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TITLE
A Bit of High Street, Inverness
EXTERNAL ID
QZP40_273369_026
PLACENAME
Inverness
OLD COUNTY/PARISH
INVERNESS: Inverness and Bona
CREATOR
Pierre Delavault
SOURCE
Highland Libraries
ASSET ID
31775
KEYWORDS
drawings
visual art
streets
buildings
A Bit of High Street, Inverness

This drawing of a small section of the High Street in Inverness is taken from 'Old Inverness' by Pierre Delavault (published in 1903).

The description which accompanies this image begins by explaining that the High Street has also been known as the 'front' or 'east' Vennel of Inverness, in contradistinction to the Back Vennel (Baron Taylor's Street). Originally hilly, the street was levelled at some stage, with the result that the old shops required a step or two down to them.

The old house depicted is the building more recently occupied by John Menzies & Co, and later WH Smith. In earlier days it was occupied by a medical doctor, and then by a wine merchant and grocer. At one stage, it was in the hands of William Fraser, a wine merchant and father of Hugh Miller's wife, and was later occupied by Bailie Dallas. There followed a succession of tenants until in the 1880s the premises were occupied by Messrs Donald and Wm. Mackay, booksellers, stationers and printers. The property was subsequently bought by Mr William Mackay, whose son Donald sold it to John Menzies & Co in 1934.

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A Bit of High Street, Inverness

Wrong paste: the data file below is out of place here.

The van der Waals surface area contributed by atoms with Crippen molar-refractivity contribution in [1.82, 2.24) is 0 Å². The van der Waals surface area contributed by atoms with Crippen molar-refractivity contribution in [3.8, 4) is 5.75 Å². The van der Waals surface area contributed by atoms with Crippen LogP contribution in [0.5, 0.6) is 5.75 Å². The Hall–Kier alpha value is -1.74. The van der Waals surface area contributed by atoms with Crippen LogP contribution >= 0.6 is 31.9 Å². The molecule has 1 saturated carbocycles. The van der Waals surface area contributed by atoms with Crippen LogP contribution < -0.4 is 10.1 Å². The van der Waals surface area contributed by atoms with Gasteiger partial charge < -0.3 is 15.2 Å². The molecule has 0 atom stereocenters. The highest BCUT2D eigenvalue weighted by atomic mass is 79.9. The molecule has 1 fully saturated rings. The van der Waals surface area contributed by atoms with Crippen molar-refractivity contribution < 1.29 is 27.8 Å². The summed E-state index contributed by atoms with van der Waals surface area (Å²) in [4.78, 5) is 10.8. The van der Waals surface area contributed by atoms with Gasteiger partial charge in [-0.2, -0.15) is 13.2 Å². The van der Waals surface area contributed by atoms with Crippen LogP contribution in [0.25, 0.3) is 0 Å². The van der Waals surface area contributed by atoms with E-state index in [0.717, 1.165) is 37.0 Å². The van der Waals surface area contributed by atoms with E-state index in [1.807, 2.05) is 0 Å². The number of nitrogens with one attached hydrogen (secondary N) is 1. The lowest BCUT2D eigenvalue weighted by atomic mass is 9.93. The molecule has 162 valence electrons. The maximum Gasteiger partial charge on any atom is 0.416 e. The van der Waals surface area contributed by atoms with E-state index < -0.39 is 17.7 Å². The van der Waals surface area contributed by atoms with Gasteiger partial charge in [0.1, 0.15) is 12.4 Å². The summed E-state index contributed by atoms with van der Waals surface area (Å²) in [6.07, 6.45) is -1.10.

INVERNESS: Inverness and Bona

drawings; visual art; streets; buildings

Highland Libraries

Old Inverness by Pierre Delavault (1903)

This drawing of a small section of the High Street in Inverness is taken from 'Old Inverness' by Pierre Delavault (published in 1903).<br /> <br /> The description which accompanies this image begins by explaining that the High Street has also been known as the 'front' or 'east' Vennel of Inverness, in contradistinction to the Back Vennel (Baron Taylor's Street). Originally hilly, the street was levelled at some stage, with the result that the old shops required a step or two down to them. <br /> <br /> The old house depicted is the building more recently occupied by John Menzies & Co, and later WH Smith. In earlier days it was occupied by a medical doctor, and then by a wine merchant and grocer. At one stage, it was in the hands of William Fraser, a wine merchant and father of Hugh Miller's wife, and was later occupied by Bailie Dallas. There followed a succession of tenants until in the 1880s the premises were occupied by Messrs Donald and Wm. Mackay, booksellers, stationers and printers. The property was subsequently bought by Mr William Mackay, whose son Donald sold it to John Menzies & Co in 1934.